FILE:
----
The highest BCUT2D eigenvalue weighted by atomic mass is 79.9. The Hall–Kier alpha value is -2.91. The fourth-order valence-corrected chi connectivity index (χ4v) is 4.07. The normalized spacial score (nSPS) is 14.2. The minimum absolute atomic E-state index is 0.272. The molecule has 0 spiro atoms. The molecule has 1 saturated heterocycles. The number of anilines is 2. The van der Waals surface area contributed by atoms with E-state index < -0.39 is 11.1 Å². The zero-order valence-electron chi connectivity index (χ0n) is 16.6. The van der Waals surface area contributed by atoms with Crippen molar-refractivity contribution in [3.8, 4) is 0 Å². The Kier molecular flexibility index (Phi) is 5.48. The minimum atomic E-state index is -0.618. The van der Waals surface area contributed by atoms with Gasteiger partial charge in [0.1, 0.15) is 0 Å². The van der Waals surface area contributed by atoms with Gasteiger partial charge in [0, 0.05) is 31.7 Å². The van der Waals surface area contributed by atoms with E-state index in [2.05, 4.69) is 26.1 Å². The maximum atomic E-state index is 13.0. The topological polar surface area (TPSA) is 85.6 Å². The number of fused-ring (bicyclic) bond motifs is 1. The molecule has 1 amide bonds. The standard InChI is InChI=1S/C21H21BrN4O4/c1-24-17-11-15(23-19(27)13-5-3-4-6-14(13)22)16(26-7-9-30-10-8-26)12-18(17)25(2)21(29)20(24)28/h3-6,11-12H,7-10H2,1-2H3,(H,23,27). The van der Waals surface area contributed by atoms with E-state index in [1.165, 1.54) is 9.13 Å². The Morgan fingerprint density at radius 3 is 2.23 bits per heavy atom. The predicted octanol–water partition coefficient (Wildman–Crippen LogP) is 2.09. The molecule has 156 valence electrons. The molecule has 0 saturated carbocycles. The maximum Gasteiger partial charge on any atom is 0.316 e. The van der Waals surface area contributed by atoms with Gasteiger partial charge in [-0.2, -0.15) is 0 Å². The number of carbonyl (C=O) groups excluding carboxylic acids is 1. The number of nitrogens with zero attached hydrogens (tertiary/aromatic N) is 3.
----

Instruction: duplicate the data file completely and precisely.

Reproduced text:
The highest BCUT2D eigenvalue weighted by atomic mass is 79.9. The Hall–Kier alpha value is -2.91. The fourth-order valence-corrected chi connectivity index (χ4v) is 4.07. The normalized spacial score (nSPS) is 14.2. The minimum absolute atomic E-state index is 0.272. The molecule has 0 spiro atoms. The molecule has 1 saturated heterocycles. The number of anilines is 2. The van der Waals surface area contributed by atoms with E-state index < -0.39 is 11.1 Å². The zero-order valence-electron chi connectivity index (χ0n) is 16.6. The van der Waals surface area contributed by atoms with Crippen molar-refractivity contribution in [3.8, 4) is 0 Å². The Kier molecular flexibility index (Phi) is 5.48. The minimum atomic E-state index is -0.618. The van der Waals surface area contributed by atoms with Gasteiger partial charge in [0.1, 0.15) is 0 Å². The van der Waals surface area contributed by atoms with Gasteiger partial charge in [0, 0.05) is 31.7 Å². The van der Waals surface area contributed by atoms with E-state index in [2.05, 4.69) is 26.1 Å². The maximum atomic E-state index is 13.0. The topological polar surface area (TPSA) is 85.6 Å². The number of fused-ring (bicyclic) bond motifs is 1. The molecule has 1 amide bonds. The standard InChI is InChI=1S/C21H21BrN4O4/c1-24-17-11-15(23-19(27)13-5-3-4-6-14(13)22)16(26-7-9-30-10-8-26)12-18(17)25(2)21(29)20(24)28/h3-6,11-12H,7-10H2,1-2H3,(H,23,27). The van der Waals surface area contributed by atoms with E-state index in [1.165, 1.54) is 9.13 Å². The Morgan fingerprint density at radius 3 is 2.23 bits per heavy atom. The predicted octanol–water partition coefficient (Wildman–Crippen LogP) is 2.09. The molecule has 156 valence electrons. The molecule has 0 saturated carbocycles. The maximum Gasteiger partial charge on any atom is 0.316 e. The van der Waals surface area contributed by atoms with Gasteiger partial charge in [-0.2, -0.15) is 0 Å². The number of carbonyl (C=O) groups excluding carboxylic acids is 1. The number of nitrogens with zero attached hydrogens (tertiary/aromatic N) is 3.